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Loss Portfolio Transfer What it is How it Works Example

Loss Portfolio Transfer What it is How it Works Example

Loss Portfolio Transfer: What it is, How it Works, Example

What Is a Loss Portfolio Transfer (LPT)?

A loss portfolio transfer (LPT) is a reinsurance contract in which an insurer cedes policies, often with incurred losses, to a reinsurer. The reinsurer assumes the insurer’s existing and future claim liabilities through the transfer of loss reserves. It is a type of alternative risk financing.

Key Takeaways

  • A loss portfolio transfer (LPT) is a reinsurance treaty in which an insurer cedes policies and loss reserves to a reinsurer.
  • LPTs allow insurers to remove liabilities from their balance sheets, strengthen them, and transfer risk.
  • Reinsurers gain the chance to generate investment income from the transferred reserves, often at a significant profit.

Understanding Loss Portfolio Transfers (LPT)

Insurers use loss portfolio transfers to remove liabilities from their balance sheets, such as transferring risk from a parent to a captive or exiting a line of business. The liabilities may already exist, such as processed but unpaid claims, or may soon appear, such as incurred but not reported (IBNR) claims.

The insurer, also known as the cedent, effectively sells the policies to the reinsurer. In determining the reinsurer’s payment, the time value of money is considered, resulting in the insurer receiving less than the reserves’ dollar amount—and the overall ultimate payout amount.

However, when an insurer uses a loss portfolio transfer, it also transfers timing and investment risks. Investment risk involves the possibility of the reinsurer generating less income if claims are paid faster than expected. If the reinsurer becomes insolvent or fails to fulfill obligations, the insurer remains responsible for policyholder payments.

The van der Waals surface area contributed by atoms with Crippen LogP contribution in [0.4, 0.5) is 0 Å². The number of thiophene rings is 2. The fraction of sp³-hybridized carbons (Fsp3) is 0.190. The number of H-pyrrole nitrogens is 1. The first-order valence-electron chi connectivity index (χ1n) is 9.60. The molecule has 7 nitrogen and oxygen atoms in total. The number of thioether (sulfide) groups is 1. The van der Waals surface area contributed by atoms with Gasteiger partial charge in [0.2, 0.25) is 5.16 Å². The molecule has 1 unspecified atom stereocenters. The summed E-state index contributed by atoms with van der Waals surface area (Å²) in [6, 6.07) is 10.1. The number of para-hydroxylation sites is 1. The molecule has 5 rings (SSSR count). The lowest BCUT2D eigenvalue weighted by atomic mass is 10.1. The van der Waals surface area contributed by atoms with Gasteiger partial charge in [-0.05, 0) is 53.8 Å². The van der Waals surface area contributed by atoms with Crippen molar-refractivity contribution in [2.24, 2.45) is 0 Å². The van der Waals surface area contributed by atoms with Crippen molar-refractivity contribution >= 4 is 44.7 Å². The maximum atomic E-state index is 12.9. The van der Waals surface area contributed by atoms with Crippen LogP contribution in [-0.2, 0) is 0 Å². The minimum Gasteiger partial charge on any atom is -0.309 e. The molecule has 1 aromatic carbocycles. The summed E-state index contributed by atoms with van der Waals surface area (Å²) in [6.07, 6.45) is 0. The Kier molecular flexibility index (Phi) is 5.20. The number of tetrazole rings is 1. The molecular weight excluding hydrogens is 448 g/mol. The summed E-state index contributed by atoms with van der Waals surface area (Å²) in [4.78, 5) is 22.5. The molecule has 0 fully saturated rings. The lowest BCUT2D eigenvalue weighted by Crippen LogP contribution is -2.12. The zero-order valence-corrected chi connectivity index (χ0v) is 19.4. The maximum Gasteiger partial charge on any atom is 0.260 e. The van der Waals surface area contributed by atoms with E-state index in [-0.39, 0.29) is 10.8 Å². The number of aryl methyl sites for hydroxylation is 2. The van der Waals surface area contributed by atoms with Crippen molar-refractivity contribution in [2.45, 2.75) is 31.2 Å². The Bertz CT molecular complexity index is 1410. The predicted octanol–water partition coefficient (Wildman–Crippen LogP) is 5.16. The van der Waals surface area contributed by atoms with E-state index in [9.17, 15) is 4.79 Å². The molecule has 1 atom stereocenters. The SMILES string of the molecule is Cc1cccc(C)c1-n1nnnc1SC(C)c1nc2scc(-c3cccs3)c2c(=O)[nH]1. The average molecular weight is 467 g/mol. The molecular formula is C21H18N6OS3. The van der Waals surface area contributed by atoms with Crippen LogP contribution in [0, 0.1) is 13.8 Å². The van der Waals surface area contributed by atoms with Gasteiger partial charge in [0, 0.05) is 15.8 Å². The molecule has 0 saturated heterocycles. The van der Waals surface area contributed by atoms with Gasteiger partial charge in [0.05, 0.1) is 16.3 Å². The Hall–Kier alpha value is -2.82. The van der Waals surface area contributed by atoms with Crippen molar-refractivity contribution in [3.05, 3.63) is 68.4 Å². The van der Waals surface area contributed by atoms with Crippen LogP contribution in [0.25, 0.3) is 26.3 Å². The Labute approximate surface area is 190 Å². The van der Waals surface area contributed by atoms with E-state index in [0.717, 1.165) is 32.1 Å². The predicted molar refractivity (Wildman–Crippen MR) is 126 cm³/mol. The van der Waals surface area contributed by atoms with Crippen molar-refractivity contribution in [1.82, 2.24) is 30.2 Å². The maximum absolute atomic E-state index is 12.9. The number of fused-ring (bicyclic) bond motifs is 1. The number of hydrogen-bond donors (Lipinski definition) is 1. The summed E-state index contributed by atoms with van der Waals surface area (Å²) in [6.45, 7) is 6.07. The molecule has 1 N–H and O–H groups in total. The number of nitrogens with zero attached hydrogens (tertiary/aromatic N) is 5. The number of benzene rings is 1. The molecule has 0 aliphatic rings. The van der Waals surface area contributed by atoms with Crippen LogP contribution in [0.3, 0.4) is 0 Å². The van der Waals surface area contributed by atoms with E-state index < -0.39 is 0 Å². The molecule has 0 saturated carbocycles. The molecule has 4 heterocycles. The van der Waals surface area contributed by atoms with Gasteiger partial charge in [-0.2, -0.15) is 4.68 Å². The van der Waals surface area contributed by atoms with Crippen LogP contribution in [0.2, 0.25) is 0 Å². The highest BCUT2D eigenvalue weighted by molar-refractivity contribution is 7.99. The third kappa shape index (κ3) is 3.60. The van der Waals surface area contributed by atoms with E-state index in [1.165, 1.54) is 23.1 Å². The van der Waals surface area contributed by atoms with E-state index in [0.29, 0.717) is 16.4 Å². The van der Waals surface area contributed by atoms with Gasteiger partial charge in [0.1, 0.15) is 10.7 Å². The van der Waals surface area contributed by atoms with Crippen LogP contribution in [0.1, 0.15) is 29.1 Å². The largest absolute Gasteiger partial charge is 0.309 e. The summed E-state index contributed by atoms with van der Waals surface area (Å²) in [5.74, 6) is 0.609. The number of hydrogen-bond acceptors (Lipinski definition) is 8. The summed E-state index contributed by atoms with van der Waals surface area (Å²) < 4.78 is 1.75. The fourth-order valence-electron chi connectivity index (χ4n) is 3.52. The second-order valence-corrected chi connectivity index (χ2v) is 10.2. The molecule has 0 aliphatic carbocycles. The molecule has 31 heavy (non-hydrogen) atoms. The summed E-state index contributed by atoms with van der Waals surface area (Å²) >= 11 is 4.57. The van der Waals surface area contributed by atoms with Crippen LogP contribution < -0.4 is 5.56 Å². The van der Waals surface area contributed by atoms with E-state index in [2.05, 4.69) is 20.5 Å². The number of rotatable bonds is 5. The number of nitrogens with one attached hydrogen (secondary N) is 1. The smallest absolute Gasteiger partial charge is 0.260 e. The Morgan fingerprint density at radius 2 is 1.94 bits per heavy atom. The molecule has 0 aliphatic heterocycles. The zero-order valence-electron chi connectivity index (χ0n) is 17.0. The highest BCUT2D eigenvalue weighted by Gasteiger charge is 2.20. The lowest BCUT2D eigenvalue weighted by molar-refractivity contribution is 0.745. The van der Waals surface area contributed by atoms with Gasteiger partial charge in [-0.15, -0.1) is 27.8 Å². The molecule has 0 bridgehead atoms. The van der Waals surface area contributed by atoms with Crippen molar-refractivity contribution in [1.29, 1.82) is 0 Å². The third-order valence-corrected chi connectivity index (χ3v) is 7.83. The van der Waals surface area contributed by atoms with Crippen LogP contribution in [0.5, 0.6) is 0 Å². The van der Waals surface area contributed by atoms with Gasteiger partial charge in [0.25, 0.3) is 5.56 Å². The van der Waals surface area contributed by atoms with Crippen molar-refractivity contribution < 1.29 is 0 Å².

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LPT reinsurers often handle claims to profit from running them for less than book value. By assuming loss reserve assets for less than book value, an LPT enables the ceding entity to make an immediate profit. This allows the ceding company to increase capital resources and reduce regulatory capital requirements.

The transferred liabilities in an LPT may belong to a single class of business, territory, policyholder, or accident year.

Example of a Loss Portfolio Transfer (LPT)

For example, an insurance company sets aside $5 million in reserves to cover liabilities from workers’ compensation policies it underwrites. It enters into a loss portfolio transfer with a reinsurer, who takes over the reserves and is responsible for paying claims. The reinsurer can use the reserves to generate a return greater than the claims it may have to pay.

Why Insurers Use Loss Portfolio Transfers (LPT)

Insurers use loss portfolio transfers to monetize reserves set aside for claim payouts. This is beneficial if the insurer has over-reserved due to actuarial models establishing premiums and reserves that exceed actual loss experience.

Reinsurers assume loss portfolio transfers without underwriting risk and can generate investment income greater than their obligated losses.

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